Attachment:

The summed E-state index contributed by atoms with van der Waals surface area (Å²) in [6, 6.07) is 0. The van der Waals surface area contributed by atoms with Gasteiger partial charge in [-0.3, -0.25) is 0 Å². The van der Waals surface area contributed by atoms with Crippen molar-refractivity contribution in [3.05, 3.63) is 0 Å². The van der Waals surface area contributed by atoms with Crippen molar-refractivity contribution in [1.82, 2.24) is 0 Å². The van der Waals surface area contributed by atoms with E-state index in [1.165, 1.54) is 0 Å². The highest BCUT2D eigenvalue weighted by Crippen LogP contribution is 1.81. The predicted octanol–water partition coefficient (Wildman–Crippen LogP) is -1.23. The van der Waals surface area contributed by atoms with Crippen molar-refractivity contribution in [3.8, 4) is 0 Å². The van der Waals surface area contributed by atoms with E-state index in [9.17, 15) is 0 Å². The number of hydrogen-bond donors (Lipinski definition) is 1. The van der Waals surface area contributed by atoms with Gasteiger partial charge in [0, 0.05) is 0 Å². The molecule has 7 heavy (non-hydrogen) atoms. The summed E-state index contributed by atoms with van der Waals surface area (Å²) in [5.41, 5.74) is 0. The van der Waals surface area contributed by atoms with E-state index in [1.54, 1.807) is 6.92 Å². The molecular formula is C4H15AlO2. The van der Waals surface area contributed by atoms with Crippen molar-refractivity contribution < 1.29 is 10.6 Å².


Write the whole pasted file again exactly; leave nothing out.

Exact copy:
The summed E-state index contributed by atoms with van der Waals surface area (Å²) in [6, 6.07) is 0. The van der Waals surface area contributed by atoms with Gasteiger partial charge in [-0.3, -0.25) is 0 Å². The van der Waals surface area contributed by atoms with Crippen molar-refractivity contribution in [3.05, 3.63) is 0 Å². The van der Waals surface area contributed by atoms with Crippen molar-refractivity contribution in [1.82, 2.24) is 0 Å². The van der Waals surface area contributed by atoms with E-state index in [1.165, 1.54) is 0 Å². The highest BCUT2D eigenvalue weighted by Crippen LogP contribution is 1.81. The predicted octanol–water partition coefficient (Wildman–Crippen LogP) is -1.23. The van der Waals surface area contributed by atoms with Crippen molar-refractivity contribution in [3.8, 4) is 0 Å². The van der Waals surface area contributed by atoms with E-state index in [9.17, 15) is 0 Å². The number of hydrogen-bond donors (Lipinski definition) is 1. The van der Waals surface area contributed by atoms with Gasteiger partial charge in [0, 0.05) is 0 Å². The molecule has 7 heavy (non-hydrogen) atoms. The summed E-state index contributed by atoms with van der Waals surface area (Å²) in [5.41, 5.74) is 0. The van der Waals surface area contributed by atoms with E-state index in [1.54, 1.807) is 6.92 Å². The molecular formula is C4H15AlO2. The van der Waals surface area contributed by atoms with Crippen molar-refractivity contribution < 1.29 is 10.6 Å².